Boston High School: Matt McGavick
June, 18, 2011
By Corey J. Allen | ESPNBoston.com
LYNN, Mass. -- Keith Anderson is a big boy at 6-foot-3 and 200 pounds, but today he was Orca big for his team.
He opened up the offense for the Lincoln-Sudbury Warriors with a drop-in to center field to spark a seven-run second inning. On the flip side, he made a potentially game-altering snag with the bases loaded to end the fourth inning, leading L-S (24-4) to its third state championship in seven years with a 10-2 win over Minnechaug.
“I was just trying to the offense going,” Anderson said of his shallow center chip that turned into more than he had imagined. “I was just thinking that it was going to drop in front of him, but as I got to first, I saw that it was past him so I just took second base.”
Anderson did not consider the ball being caught, although he admitted that upon reflection had the ball been dove for, the game could have had a different outcome, but the ball fell in, he took and extra base and the rest is history.
“No one has hit the ball better than Keith in this tournament,” said Lincoln-Sudbury head coach Kirk Fredericks. “Earlier in the tournament, he scooped a ball that saved us a couple of runs. He has turned himself into a really good player.”
Juniors Ricky Antonellis and Ryan Bassinger smacked grounders into left field, respectively, after Anderson got the team going, the second knocking in Anderson. The next batter, junior Matt Cahill, executed a bunt down the third baseline that kept the inning going for the Warriors, a part of their game that was not so heralded early in the year, but something that Fredericks has had the team work on during the season just for situations like this.
“Kids don’t practice bunting in the offseason, so we worked on it during the season,” said Fredericks. “Knowing that the last two years when we lost in the north semifinals, we lost because we couldn’t hit, so if you can’t hit you’ve got to get on base somehow and bunting is one of the options.”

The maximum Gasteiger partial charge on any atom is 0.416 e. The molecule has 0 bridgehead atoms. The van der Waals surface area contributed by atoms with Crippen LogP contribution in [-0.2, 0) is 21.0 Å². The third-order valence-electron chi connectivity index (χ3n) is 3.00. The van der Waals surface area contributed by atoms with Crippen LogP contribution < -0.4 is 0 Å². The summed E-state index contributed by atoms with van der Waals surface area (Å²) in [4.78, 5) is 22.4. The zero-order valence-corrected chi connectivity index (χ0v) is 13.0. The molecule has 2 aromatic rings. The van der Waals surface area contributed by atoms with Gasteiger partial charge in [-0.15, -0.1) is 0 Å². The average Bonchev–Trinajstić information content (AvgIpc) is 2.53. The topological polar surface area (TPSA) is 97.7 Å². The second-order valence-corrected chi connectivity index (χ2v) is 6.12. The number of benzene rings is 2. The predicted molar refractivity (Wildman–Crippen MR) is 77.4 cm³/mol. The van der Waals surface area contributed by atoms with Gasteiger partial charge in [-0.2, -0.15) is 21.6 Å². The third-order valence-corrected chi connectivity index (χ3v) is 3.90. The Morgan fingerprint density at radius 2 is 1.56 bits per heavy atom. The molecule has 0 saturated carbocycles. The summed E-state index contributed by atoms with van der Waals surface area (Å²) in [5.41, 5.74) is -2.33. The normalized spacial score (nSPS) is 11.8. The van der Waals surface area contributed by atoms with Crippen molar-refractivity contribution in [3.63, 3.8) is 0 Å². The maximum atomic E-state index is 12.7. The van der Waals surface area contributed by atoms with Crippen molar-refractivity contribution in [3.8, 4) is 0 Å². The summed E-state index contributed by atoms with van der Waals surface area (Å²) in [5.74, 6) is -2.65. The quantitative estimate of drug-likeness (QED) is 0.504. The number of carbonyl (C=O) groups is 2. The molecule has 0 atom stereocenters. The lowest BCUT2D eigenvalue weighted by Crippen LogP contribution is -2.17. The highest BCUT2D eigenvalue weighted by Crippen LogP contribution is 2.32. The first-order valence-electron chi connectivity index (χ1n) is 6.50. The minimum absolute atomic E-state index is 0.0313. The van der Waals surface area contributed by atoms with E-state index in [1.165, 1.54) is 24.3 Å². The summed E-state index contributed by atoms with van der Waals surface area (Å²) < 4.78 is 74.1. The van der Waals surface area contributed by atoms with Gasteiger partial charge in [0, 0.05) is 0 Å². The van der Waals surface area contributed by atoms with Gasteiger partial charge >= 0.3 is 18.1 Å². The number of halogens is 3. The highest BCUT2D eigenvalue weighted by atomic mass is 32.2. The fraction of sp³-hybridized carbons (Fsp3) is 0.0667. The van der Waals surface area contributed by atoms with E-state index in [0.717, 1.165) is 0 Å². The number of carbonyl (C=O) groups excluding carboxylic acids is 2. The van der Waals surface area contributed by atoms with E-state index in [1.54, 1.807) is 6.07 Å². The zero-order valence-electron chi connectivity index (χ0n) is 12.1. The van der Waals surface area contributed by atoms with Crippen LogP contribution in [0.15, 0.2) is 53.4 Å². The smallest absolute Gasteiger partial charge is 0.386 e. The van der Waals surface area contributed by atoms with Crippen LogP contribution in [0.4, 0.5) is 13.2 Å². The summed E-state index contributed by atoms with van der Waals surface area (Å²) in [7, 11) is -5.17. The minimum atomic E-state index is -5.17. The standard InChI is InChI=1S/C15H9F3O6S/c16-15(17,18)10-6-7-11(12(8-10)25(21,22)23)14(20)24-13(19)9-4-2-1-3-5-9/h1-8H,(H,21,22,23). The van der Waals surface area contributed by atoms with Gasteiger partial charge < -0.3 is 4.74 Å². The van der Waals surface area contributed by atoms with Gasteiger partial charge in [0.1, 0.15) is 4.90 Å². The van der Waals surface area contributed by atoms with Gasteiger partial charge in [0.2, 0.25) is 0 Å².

With the bases now loaded, sophomore Brian Carroll smacked a shot to the third baseman, who dove to make the catch, but unfortunately made one of the Falcons’ three errors in the second inning, overthrowing the second baseman after, and allowing L-S to tally another five runs.
SOLID SECOND OPTION
Scoreless in the second, the Falcons (15-11) capitalized on opportunities given them as L-S senior righthander Adam Ravenelle walked four straight batters. He gathered himself and struck out clean-up hitter Matthew Warren, then gave up a right field pop fly to Kevin Sugermeyer that yielded the second and last run of the game for the Falcons.
Kevin Baker fanned for the second time to end the inning, but after Kevin White drove one into dead center in the top of the fourth, Fredericks pulled the plug on Ravenelle on brought in Matt McGavick who allowed two hits during his four innings on the mound.
“I knew I had my team behind me and they have been all year,” said Ravenelle. “I have the utmost faith that they’ll pick it up when I’m not at my best.”
Like Ravanelle, McGavick walked the bases loaded, and was unsure how things would turn out, as he usually comes into the game during either the seventh or eighth inning, but the fielding of Keith Anderson was all that he needed, as he snatched a line drive that would have rolled into shallow right, potentially scoring two runs. A five-run lead is much easier to pitch with than a three-run lead and McGavick was appreciative of the defensive support he received from Anderson and the rest of the Warriors.
“That catch by Keith Anderson the first inning I was in really got me going and gave me confidence to keep throwing the ball in there, pitching strikes knowing that my defense would be there to back me up,” said McGavick.
THIS IS NOT HOW WE GOT HERE…
Although it was a long ride from Main Street in Wilbraham, Minnechaug coach Erik Mandell did not recognize the play that he saw in the field from his team and did not yank his pitcher, or scream at his players, but let them know that he expected to see them making the little plays that made the big differences in the game, such as the one Anderson made two innings later to potentially save the game.
“Baseball is a game of inches,” said Mandell. “And to get here, we’ve had to make a number of plays like that one on first base just to get here. A few inches to the left, a few inches to the right, it may be a different ball game… but I told my guys they needed to make those plays.”
Despite giving up 10 runs, Mandell stuck through the eighth inning with his starting pitcher, Gregory Heineman, because he felt he was pitching a good game.
“We needed to be better on defense, we had one particularly bad inning, and overall we weren’t as sharp as we needed to be, but I don’t think that Greg pitched poorly. On top of that, they’re a good ball club.”